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Serializing Java Beans to XML using XMLEncoder and XMLDecoder seems like a pretty neat approach: many classes from many sources can be serialized reliably, just using their public interface. Using this aproach to serialization is even suggested in many places of the API reference. But the XML syntax used for this seems quite powerful. Are there any security mechanisms which will prevent attacks originating from malicious documents? Or should the use of XMLDecoder on untrusted documents be avoided for security reasons?

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2 Answers 2

up vote 8 down vote accepted

The deserialization of XML-serialized beans can cause prety much any operation which the JVM can perform. To give you an ugly examle, consider the following document which will write a certain file without any questions being asked:

<?xml version="1.0" encoding="UTF-8" ?>
<java version="1.4.0" class="java.beans.XMLDecoder">
  <object class="java.io.PrintWriter">
    <void method="println">
      <string>You have been hacked!</string>
    <void method="close"/>

This is roughly the same as a method

PrintWriter deserialize() {
    PrintWriter obj = new PrintWriter("/tmp/Hacked.txt");
    obj.println("You have been hacked!");
    return obj;

For this reason, I strongly advise against simply reading data from untrusted sources using XMLDecoder.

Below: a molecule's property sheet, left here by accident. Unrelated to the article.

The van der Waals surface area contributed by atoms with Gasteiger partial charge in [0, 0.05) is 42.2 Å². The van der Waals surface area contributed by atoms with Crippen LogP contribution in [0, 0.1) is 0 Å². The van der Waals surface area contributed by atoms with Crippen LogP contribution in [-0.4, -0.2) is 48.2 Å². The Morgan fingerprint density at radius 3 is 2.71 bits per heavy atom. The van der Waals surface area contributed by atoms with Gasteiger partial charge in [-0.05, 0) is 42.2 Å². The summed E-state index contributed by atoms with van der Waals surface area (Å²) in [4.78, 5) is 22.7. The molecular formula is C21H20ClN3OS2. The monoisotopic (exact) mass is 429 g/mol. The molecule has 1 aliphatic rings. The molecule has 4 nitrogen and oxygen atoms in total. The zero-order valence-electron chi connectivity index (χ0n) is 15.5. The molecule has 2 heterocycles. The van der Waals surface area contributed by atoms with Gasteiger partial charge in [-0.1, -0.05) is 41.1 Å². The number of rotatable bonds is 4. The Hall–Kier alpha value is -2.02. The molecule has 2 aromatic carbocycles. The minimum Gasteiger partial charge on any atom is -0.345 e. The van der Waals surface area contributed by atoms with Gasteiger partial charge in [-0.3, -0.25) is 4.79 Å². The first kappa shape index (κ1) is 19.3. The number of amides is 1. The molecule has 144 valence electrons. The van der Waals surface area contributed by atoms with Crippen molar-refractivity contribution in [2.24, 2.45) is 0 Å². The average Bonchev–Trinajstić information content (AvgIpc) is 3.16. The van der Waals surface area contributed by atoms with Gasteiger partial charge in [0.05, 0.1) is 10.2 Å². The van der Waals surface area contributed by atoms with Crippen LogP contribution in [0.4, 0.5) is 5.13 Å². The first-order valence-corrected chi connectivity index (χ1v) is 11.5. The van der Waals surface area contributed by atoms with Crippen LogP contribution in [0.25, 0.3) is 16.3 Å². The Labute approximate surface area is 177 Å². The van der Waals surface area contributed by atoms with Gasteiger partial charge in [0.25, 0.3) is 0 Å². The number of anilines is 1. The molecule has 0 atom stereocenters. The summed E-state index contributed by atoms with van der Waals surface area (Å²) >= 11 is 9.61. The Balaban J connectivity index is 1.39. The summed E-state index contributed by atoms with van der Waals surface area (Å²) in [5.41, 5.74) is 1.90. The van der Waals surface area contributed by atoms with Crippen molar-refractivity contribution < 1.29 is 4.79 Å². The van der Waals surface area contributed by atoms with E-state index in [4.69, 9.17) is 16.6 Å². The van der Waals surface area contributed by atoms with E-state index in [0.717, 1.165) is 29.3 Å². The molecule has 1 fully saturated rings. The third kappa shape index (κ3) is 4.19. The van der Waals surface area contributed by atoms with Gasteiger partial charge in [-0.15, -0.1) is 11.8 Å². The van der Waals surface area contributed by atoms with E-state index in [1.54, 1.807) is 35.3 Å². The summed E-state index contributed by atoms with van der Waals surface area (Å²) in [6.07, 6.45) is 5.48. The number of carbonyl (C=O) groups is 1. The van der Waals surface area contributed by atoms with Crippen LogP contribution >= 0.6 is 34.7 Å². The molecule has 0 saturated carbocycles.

Either validate the document to a well-defined and harmless subset of the XML language, or use your own formats together with technologies such as . Or perform the deserialization in a tightly controlled environment, with security managers which will disallow any unexpected operation.

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Indeed. Guideline 3-8 of the current Secure Coding Guidelines for the Java Programming Language "Long Term Persistence of JavaBeans Components supports execution of Java statements." oracle.com/technetwork/java/seccodeguide-139067.html#3-8 –  Tom Hawtin - tackline Jan 13 '13 at 21:00

NO it absolutely is not safe to use.

The example MvG provide (in the accepted answer) doesn't paint the full picture.

Take a look at the examples I wrote on the Using XMLDecoder to execute server-side Java Code on an Restlet application (i.e. Remote Command Execution) blog post where I show how to:

  • Start processes,
  • upload class files,
  • write to server-side HTML OutputStream,
  • create XSS and
  • trigger a remote shell

all from XML files/strings that are parsed by XMLDecoder (and in the example shown in the blog post, via the Restlet's REST API ObjectRepresentation class)

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To me, my answer demonstrated arbitrary code execution, and all the other aspects you describe are just symptoms of this. But I guess not everyone might make that connection, to server processes in particular, so it is good to state this explicitly. And having found a vulnerable framework makes this a lot more tangible. Have you contacted Restlet devs about this? –  MvG Aug 6 '13 at 15:52
@MvG: osvdb.org/show/osvdb/96079 –  h3xStream Dec 22 '13 at 19:03

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